Object Orientation

After having read this far, you should not be surprised to hear that Python's object orientation is flexible and likely to surprise you if you have been using C-like languages for several years.

The best way to learn Python object-oriented programming (OOP) is to just do it. So, here is a basic script that defines a class, creates an object of that class, and calls a function:

class dog(object): def bark(self):

print "Woof!"

Defining a class starts, predictably, with the class keyword followed by the name of the class you are defining and a colon. The contents of that class need to be indented one level so that Python knows where it stops. Note that the object inside parentheses is there for object inheritance, which is discussed later. For now, the least you need to know is that if your new class is not based on an existing class, you should put object inside parentheses as shown in the previous code.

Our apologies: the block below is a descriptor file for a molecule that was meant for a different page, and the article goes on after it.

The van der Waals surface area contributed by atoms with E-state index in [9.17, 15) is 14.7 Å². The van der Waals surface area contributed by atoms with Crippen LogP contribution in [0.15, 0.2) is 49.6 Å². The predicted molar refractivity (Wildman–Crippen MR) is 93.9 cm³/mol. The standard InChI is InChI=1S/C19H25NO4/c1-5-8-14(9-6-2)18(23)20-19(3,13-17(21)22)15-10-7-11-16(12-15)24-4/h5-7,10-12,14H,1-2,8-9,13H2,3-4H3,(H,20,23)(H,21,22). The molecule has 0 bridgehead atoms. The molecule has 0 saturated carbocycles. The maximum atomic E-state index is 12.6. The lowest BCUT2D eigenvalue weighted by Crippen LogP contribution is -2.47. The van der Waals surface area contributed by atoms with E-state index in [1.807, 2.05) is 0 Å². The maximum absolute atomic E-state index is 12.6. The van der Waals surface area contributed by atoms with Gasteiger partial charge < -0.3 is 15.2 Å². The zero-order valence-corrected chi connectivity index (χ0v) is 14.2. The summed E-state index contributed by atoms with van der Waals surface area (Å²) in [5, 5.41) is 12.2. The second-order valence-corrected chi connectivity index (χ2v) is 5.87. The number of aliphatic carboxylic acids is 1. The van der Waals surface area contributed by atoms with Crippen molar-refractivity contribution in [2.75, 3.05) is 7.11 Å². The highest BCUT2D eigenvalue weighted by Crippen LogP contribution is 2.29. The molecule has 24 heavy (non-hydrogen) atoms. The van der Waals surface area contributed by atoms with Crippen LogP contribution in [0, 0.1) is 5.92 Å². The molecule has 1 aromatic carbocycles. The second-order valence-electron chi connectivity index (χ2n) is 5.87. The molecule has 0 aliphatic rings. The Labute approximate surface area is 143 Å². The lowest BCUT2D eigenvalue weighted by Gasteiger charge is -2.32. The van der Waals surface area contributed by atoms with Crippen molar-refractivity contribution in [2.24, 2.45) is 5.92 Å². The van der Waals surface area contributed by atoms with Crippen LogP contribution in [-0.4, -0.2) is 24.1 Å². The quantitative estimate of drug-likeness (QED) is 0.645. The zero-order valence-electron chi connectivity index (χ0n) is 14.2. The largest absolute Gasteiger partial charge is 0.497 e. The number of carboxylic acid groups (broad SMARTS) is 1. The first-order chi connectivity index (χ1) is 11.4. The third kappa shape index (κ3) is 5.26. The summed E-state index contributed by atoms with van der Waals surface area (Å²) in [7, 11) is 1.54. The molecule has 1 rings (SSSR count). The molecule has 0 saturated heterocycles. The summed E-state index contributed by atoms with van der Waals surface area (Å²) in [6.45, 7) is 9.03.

Functions inside classes work in much the same way as normal functions do (although they are usually called methods), with the main difference being that they should all take at least one parameter, usually called self. This parameter is filled with the name of the object the function was called on, and you need to use it explicitly.

Creating an instance of a class is done by assignment. You do not need any new keyword, as in some other languagesyou just provide empty parentheses. Calling a function of that object is done using a period, the name of the class to call, with any parameters being passed inside parentheses.

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